Howard Nowes - 10/10/2018
LIDAR, a once-top secret US military surveillance technology for surveying and detecting the topography of long-lost structures buried underground has now become declassified, with astounding new findings for those of us in the arts and sciences. We now know that Mayan civilization was vastly more abundant and complex than we ever previously imagined, with epic, sprawling cities, including one such city buried just beneath the top layer of the jungle in Guatemala that was home to an estimated 7 to 11 million people, matching New York City in population and density.
Spanning across vast expanses of desolate green jungle, which were previously believed to have been pristine and untouched by human civilization, researchers have discovered a dense urban network of cities that resembles the East Coast of America in terms of its complexity and the sheer volume of architectural structures and population. We are learning that currently known Mayan sites discovered through traditional archaeological exploration make up only about 10-20% of the volume of Mayan civilization, with the remainder of Mayan civilization still buried deep underground.
LIDAR technology measures the distance to a target by illuminating the target with pulsed laser light and then measuring the reflected pulses with a sensor. The variation in the time it takes the laser to return to the measuring device, as well as the wavelength of the returning beam reveals the depth of the surface being measured. Once a surface is scanned by LIDAR, sophisticated computer software can translate the measurements into a 3D virtual reality world simulating the previously unseen underground terrain, as is shown from a virtual reality simulation of a Mayan city underneath what is now Northern Guatemala.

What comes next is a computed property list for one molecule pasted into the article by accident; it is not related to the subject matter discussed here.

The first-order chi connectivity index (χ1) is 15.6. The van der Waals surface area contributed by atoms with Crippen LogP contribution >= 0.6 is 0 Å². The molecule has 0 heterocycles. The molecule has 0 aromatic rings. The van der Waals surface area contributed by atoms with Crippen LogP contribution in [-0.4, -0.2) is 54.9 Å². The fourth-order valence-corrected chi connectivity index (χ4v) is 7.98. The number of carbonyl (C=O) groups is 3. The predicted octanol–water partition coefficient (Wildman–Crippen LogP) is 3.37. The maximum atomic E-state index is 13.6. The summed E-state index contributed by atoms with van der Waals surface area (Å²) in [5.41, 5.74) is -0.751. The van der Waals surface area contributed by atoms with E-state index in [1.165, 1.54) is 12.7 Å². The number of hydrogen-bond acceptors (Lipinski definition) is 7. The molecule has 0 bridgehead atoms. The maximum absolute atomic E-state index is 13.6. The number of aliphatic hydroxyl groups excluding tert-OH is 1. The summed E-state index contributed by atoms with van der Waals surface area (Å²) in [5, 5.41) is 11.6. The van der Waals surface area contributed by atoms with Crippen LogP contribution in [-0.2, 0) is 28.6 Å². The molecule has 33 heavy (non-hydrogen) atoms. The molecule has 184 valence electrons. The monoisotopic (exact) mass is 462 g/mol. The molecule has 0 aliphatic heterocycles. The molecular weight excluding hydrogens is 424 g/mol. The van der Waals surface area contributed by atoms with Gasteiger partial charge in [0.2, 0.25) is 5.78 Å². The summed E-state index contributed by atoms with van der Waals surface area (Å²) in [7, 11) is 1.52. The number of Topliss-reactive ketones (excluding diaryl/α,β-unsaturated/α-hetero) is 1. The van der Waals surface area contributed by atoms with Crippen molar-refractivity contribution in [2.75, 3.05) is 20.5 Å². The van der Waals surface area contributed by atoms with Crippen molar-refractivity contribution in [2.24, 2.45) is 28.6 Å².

Originating from the National Center for Atmospheric Research, LIDAR, which was a merged acronym for light and radar, was used to measure clouds, and later used during the Apollo 15 mission to map the surface of the moon. It may also have been used by the US Military to survey terrain in foreign enemy territory which was not reachable by soldiers on foot.
The applications for archaeology and the study of antiquity are exciting, and a whole new field of potential research is now open that was not previously available. One compelling and comprehensive study of ancient Mayan cities can be found in the journal Science, published this September, in which a team of seasoned researchers at Tulane University were able to distinguish 61,480 ancient structures in the same region (Northern Guatemala), which could have held a population of roughly 10 million people during the Late Classic Period of the Mayan Empire (650-800). The team also identified 106 square kilometers of causeways interconnecting the various urban centers. According to the researchers, these causeways were used for both infrastructure building activities and transporting Mayan soldiers for war.
The learning process for discovering more about the Mayans from these maps is still in its infancy due to the sheer volume of the information collected by LIDAR scans, and the shortage of qualified archaeologists to study and interpret the data and form new hypothesis and conclusions about Mayan civilization.
We look forward to learning more about the Mayans as this research evolves over time.